Certainly the banks are paying attention. American Banker published an article by James Knight, MD, chairman of 1st Pacific Bank of California, headlined, "What HSAs Mean for Banks." Dr. Knight predicts that the "advent of health savings accounts portends an enormous transformation in the financial services and health insurance marketplace." He says that high-deductible health plans should lower premiums by 45% to 50%, freeing up an enormous amount of cash for banks to seize. "The financial industry is beginning to realize that as much as $300 billion a year in what used to be insurance premiums is now up for grabs for tax-free deposits or invested assets." But he cautions that insurers are able to set up their own banks to retain that money, and cites UnitedHealth's Exante Bank as an example. He says in November, 2004, Exante "was said to have 150,000 accounts with assets of $110 million … [and] now appears to be growing its banking portfolio very rapidly."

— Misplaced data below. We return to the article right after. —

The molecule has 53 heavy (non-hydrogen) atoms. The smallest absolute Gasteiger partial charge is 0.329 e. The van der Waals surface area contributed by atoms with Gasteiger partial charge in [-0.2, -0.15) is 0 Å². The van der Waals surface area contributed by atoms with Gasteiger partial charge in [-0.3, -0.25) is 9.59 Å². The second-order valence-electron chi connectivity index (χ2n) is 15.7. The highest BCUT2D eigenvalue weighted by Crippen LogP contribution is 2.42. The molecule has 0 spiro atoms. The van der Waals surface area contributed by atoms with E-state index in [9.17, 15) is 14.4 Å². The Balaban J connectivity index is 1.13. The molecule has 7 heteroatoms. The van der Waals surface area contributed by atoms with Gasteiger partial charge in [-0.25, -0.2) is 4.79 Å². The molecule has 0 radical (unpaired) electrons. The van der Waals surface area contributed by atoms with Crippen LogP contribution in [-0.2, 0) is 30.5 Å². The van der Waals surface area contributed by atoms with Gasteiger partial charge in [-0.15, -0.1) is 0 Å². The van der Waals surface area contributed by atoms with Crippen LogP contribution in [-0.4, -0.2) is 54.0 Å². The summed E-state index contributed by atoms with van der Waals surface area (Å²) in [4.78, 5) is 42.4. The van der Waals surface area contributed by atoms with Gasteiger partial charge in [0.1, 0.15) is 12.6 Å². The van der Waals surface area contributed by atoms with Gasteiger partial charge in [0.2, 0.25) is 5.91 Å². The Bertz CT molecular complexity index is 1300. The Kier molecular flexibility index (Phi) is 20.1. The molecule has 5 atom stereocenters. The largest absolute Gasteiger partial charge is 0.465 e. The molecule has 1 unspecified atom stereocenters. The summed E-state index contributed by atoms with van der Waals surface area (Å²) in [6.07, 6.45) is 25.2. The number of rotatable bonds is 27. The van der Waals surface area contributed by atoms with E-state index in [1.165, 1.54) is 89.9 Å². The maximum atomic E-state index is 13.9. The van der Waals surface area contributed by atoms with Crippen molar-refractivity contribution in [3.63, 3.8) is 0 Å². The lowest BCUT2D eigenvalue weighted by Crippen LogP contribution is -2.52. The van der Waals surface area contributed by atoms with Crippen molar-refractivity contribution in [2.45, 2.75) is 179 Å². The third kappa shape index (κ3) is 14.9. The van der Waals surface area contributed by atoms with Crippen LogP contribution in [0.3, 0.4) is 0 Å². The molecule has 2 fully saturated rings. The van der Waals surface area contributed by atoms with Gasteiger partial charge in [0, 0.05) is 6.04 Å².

SOURCE: The article appeared on April 29. It may be accessed on-line, but you have to register for a free two-week subscription. Go to: www.americanbanker.com